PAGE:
early 15c., sinistre, "prompted by malice or ill-will; false, dishonest, intending to mislead," with suggestion, report, etc., from Old French senestre, sinistre "contrary, false; unfavorable; to the left" (14c.), from Latin sinister "left, on the left side" (opposite of dexter), a word of uncertain origin. Perhaps meaning properly "the slower or weaker hand" [Tucker], but Klein and Buck suggest it's a euphemism (see left (adj.)) and connected with the root of Sanskrit saniyan "more useful, more advantageous." With contrastive or comparative suffix -ter, as in dexter (see dexterity).
The Latin word was used in augury in the sense of "unlucky, unfavorable" (omens, especially bird flights, seen on the left hand were regarded as portending misfortune), and thus sinister acquired a sense of "harmful, unfavorable, adverse." This was from Greek influence, reflecting the early Greek practice of facing north when observing omens. In genuine Roman auspices, the augurs faced south and left was favorable. Thus sinister also retained a secondary sense in Latin of "favorable, auspicious, fortunate, lucky."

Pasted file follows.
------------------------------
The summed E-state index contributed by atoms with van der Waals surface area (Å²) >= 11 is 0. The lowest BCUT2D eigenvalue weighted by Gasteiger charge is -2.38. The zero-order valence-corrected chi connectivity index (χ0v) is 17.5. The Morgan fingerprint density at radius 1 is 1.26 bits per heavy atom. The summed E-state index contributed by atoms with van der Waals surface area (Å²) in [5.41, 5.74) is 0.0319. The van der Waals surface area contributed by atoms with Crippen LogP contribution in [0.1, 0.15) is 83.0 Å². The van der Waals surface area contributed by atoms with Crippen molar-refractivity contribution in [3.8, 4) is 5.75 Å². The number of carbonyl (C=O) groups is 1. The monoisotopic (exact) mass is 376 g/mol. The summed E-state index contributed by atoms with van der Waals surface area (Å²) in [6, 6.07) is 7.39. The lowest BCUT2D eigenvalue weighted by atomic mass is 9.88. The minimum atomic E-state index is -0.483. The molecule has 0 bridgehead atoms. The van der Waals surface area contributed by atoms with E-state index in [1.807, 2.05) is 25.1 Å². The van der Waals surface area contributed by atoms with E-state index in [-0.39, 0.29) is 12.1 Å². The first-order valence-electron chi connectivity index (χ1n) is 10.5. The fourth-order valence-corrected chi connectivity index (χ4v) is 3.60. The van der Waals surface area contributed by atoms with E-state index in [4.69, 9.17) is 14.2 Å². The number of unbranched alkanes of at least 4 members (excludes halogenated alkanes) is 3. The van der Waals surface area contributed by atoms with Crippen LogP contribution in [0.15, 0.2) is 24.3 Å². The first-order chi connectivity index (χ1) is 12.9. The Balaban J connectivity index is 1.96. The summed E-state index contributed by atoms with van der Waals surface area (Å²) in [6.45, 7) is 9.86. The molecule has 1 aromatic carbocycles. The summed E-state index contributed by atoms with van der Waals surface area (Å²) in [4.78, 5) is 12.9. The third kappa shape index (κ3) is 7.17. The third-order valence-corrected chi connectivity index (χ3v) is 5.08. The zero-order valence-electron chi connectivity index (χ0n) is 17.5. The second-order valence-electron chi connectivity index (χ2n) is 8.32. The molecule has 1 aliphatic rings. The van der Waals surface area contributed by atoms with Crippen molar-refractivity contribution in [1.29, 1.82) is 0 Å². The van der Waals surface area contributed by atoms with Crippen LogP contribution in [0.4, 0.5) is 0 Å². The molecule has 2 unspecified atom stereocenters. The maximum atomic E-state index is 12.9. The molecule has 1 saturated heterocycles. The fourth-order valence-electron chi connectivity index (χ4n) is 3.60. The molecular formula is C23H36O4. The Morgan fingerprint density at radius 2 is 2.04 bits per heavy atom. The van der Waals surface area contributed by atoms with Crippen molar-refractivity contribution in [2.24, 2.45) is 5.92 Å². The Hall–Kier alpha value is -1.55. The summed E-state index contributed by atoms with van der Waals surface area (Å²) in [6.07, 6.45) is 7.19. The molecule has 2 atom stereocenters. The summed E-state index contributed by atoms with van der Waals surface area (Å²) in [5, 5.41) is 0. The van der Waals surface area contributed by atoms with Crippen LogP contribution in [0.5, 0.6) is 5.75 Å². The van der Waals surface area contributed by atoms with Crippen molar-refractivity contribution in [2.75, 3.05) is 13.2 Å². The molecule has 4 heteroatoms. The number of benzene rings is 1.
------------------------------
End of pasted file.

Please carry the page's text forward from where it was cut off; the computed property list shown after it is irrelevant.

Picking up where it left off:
In reference to persons, "deceitful, perfidious," from late 15c. The classical literal sense of "left as opposed to right, in the left side (of the body)" is attested in English from c. 1500. In heraldry (from 1560s) sinister indicates "left, to the left." Related: Sinisterly; sinisterness.
Bend sinister (not bar sinister) in heraldry indicates illegitimacy and preserves the literal sense of "on or from the left side" (though in heraldry this is from the view of the bearer of the shield, not the observer of it; see bend (n.2)).
updated on November 06, 2022